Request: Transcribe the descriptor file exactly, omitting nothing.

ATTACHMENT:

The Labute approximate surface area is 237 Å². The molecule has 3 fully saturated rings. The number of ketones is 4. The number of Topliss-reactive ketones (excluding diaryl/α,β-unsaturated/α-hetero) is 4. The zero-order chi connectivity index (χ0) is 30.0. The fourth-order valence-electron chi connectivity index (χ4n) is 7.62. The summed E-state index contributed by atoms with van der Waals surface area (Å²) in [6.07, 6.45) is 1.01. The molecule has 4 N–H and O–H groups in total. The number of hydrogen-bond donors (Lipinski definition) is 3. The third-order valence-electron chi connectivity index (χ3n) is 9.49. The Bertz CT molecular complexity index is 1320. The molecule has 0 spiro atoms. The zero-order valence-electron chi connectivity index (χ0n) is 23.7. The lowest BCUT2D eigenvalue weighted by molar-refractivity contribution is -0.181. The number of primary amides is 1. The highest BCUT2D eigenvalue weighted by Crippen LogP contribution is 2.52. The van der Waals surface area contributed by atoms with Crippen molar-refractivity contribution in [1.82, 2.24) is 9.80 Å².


The Labute approximate surface area is 237 Å². The molecule has 3 fully saturated rings. The number of ketones is 4. The number of Topliss-reactive ketones (excluding diaryl/α,β-unsaturated/α-hetero) is 4. The zero-order chi connectivity index (χ0) is 30.0. The fourth-order valence-electron chi connectivity index (χ4n) is 7.62. The summed E-state index contributed by atoms with van der Waals surface area (Å²) in [6.07, 6.45) is 1.01. The molecule has 4 N–H and O–H groups in total. The number of hydrogen-bond donors (Lipinski definition) is 3. The third-order valence-electron chi connectivity index (χ3n) is 9.49. The Bertz CT molecular complexity index is 1320. The molecule has 0 spiro atoms. The zero-order valence-electron chi connectivity index (χ0n) is 23.7. The lowest BCUT2D eigenvalue weighted by molar-refractivity contribution is -0.181. The number of primary amides is 1. The highest BCUT2D eigenvalue weighted by Crippen LogP contribution is 2.52. The van der Waals surface area contributed by atoms with Crippen molar-refractivity contribution in [1.82, 2.24) is 9.80 Å².